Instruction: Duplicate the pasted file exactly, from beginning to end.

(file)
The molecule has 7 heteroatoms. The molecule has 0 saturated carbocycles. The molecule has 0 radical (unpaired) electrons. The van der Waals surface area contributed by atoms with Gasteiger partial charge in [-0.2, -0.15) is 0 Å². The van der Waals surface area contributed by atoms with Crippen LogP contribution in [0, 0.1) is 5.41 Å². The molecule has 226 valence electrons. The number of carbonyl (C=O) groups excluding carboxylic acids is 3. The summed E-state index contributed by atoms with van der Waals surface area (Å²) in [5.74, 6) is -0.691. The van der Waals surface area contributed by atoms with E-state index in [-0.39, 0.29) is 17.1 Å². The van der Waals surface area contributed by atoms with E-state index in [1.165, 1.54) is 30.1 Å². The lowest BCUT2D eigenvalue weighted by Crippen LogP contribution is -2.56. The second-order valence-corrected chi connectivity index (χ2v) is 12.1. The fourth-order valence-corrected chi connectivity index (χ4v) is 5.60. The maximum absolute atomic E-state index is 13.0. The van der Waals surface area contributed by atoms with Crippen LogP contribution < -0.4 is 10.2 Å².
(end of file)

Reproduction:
The molecule has 7 heteroatoms. The molecule has 0 saturated carbocycles. The molecule has 0 radical (unpaired) electrons. The van der Waals surface area contributed by atoms with Gasteiger partial charge in [-0.2, -0.15) is 0 Å². The van der Waals surface area contributed by atoms with Crippen LogP contribution in [0, 0.1) is 5.41 Å². The molecule has 226 valence electrons. The number of carbonyl (C=O) groups excluding carboxylic acids is 3. The summed E-state index contributed by atoms with van der Waals surface area (Å²) in [5.74, 6) is -0.691. The van der Waals surface area contributed by atoms with E-state index in [-0.39, 0.29) is 17.1 Å². The van der Waals surface area contributed by atoms with E-state index in [1.165, 1.54) is 30.1 Å². The lowest BCUT2D eigenvalue weighted by Crippen LogP contribution is -2.56. The second-order valence-corrected chi connectivity index (χ2v) is 12.1. The fourth-order valence-corrected chi connectivity index (χ4v) is 5.60. The maximum absolute atomic E-state index is 13.0. The van der Waals surface area contributed by atoms with Crippen LogP contribution < -0.4 is 10.2 Å².